In one example, the goal is to enhance the beginning of a talkspurt. This enhancement may be accomplished by manipulating the first packet of a talkspurt of User 1 such that a listener, User 2, receives the packet sooner than if the defaults adaptive de-jitter buffer delay had been implemented. The delay applied to a packet in an adaptive de-jitter buffer may be the default adaptive de-jitter buffer delay, a calculated value, or a value selected to result in a listener receiving the packet at a particular time. In one example, the timing of a first packet of a talkspurt is varied by recalculating the adaptive de-jitter buffer delay at the beginning of each received talkspurt. When the adaptive de-jitter buffer delay applied to the first packet of a talkspurt is decreased, this first packet is expedited to the listener. When the applied delay is increased, the first packet is received by a listener at a later time. The default de-jitter buffer delay for a first packet may be less than the calculated de-jitter buffer delay and vice versa. In the illustrated example, the de-jitter delay of the first packet of each talkspurt is restricted by a value referred to as MAX_BEGINNING_DELAY, which may be measured in seconds. This value may be a recalculated de-jitter buffer delay or a delay designed to result in the listener receiving the packet at a designated time. The value of MAX_BEGINNING_DELAY may be less than the actual calculated de-jitter buffer delay. When MAX_BEGINNING_DELAY is less than the calculated delay of the de-jitter buffer and is applied to the first packet of a talkspurt, subsequent packets of the talkspurt will be expanded automatically. Automatic expansion of subsequent packets occurs because a de-jitter buffer may not receive packets at the same rate that it plays back packets. As the de-jitter buffer plays back packets, the de-jitter buffer decreases in size and the expansion threshold is approached. Once the expansion threshold is reached, expansion is triggered and subsequent packets in the talkspurt are expanded until the de-jitter buffer receives enough incoming packets to exceed the expansion threshold. By implementing a MAX_BEGINNING_DELAY value, the first packet of the talkspurt is received by the listener sooner while subsequent packets are expanded. The listener is satisfied by receipt of the initial packet sooner. Enhancing the beginning of a talkspurt has the potential to increase the number of underflows by a small amount; however, an appropriate value of MAX_BEGINNING_DELAY mitigates this effect. In one example a value of MAX_BEGINNING_DELAY is calculated as a fraction of the actual de-jitter target; as an example, a MAX_BEGINNING_DELAY value of 0.7 of the TARGET DE-JITTER BUFFER LENGTH may lead to an insignificant increase in underflows. In another example, a MAX_BEGINNING_DELAY value may be a fixed number such as 40 ms, which leads to an insignificant increase in underflows, such as for example, in a system supporting 1xEV-DO Rev A.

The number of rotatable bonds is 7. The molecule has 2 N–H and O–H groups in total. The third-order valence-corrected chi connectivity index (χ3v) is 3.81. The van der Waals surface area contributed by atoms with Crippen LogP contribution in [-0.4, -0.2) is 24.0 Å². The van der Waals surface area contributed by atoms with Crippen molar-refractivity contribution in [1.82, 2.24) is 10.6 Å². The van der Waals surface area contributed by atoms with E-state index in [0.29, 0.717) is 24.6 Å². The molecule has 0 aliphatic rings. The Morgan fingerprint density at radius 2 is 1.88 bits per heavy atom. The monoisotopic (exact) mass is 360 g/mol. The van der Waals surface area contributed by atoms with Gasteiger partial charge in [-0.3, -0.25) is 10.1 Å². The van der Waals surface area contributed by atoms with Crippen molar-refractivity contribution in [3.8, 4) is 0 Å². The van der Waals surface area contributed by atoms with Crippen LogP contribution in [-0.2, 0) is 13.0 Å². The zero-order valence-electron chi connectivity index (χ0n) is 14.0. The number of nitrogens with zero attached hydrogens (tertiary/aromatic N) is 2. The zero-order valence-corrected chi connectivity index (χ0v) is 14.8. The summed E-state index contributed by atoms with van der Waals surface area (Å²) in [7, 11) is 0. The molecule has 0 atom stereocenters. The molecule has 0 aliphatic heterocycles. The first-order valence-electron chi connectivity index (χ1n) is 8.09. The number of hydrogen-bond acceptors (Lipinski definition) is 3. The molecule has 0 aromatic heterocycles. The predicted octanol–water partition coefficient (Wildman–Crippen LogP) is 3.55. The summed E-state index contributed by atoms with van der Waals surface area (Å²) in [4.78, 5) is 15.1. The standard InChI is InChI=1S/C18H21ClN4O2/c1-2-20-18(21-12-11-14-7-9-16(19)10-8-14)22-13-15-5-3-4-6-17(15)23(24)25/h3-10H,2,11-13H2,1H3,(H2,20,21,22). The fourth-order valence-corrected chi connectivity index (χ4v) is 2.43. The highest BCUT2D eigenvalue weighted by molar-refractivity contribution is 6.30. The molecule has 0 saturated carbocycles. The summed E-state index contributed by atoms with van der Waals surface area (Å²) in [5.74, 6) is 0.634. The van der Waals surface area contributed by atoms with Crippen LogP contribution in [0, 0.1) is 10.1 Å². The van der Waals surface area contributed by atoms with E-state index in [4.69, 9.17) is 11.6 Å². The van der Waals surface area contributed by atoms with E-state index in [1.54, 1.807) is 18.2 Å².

Expansion of subsequent packets in a talkspurt does not degrade overall voice quality. This is illustrated in FIG. 20, wherein User 2 receives the first packet of a talkspurt from User 1 and the initial or “one way delay” is restricted to a Td1. As illustrated, speech segment 400 is received at User 2 without any expansion or compression, speech segment 405, however, is compressed at User 1 on receipt.